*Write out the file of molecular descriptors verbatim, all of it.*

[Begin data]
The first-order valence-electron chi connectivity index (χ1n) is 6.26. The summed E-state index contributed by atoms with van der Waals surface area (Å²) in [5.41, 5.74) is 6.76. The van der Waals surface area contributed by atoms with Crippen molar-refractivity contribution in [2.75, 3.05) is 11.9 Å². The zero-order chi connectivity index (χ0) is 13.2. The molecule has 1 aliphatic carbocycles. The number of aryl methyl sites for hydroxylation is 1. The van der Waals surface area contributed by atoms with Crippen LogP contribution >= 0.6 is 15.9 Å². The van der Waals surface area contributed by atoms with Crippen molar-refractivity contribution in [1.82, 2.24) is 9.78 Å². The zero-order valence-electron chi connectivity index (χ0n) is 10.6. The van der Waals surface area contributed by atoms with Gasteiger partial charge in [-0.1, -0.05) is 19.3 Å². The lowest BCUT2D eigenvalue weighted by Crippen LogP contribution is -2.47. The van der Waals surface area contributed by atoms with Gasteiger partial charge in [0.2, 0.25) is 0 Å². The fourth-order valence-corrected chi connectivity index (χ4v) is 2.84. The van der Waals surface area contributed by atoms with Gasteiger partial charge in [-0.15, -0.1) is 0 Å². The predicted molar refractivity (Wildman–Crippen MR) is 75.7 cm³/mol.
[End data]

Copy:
The first-order valence-electron chi connectivity index (χ1n) is 6.26. The summed E-state index contributed by atoms with van der Waals surface area (Å²) in [5.41, 5.74) is 6.76. The van der Waals surface area contributed by atoms with Crippen molar-refractivity contribution in [2.75, 3.05) is 11.9 Å². The zero-order chi connectivity index (χ0) is 13.2. The molecule has 1 aliphatic carbocycles. The number of aryl methyl sites for hydroxylation is 1. The van der Waals surface area contributed by atoms with Crippen LogP contribution >= 0.6 is 15.9 Å². The van der Waals surface area contributed by atoms with Crippen molar-refractivity contribution in [1.82, 2.24) is 9.78 Å². The zero-order valence-electron chi connectivity index (χ0n) is 10.6. The van der Waals surface area contributed by atoms with Gasteiger partial charge in [-0.1, -0.05) is 19.3 Å². The lowest BCUT2D eigenvalue weighted by Crippen LogP contribution is -2.47. The van der Waals surface area contributed by atoms with Gasteiger partial charge in [0.2, 0.25) is 0 Å². The fourth-order valence-corrected chi connectivity index (χ4v) is 2.84. The van der Waals surface area contributed by atoms with Gasteiger partial charge in [-0.15, -0.1) is 0 Å². The predicted molar refractivity (Wildman–Crippen MR) is 75.7 cm³/mol.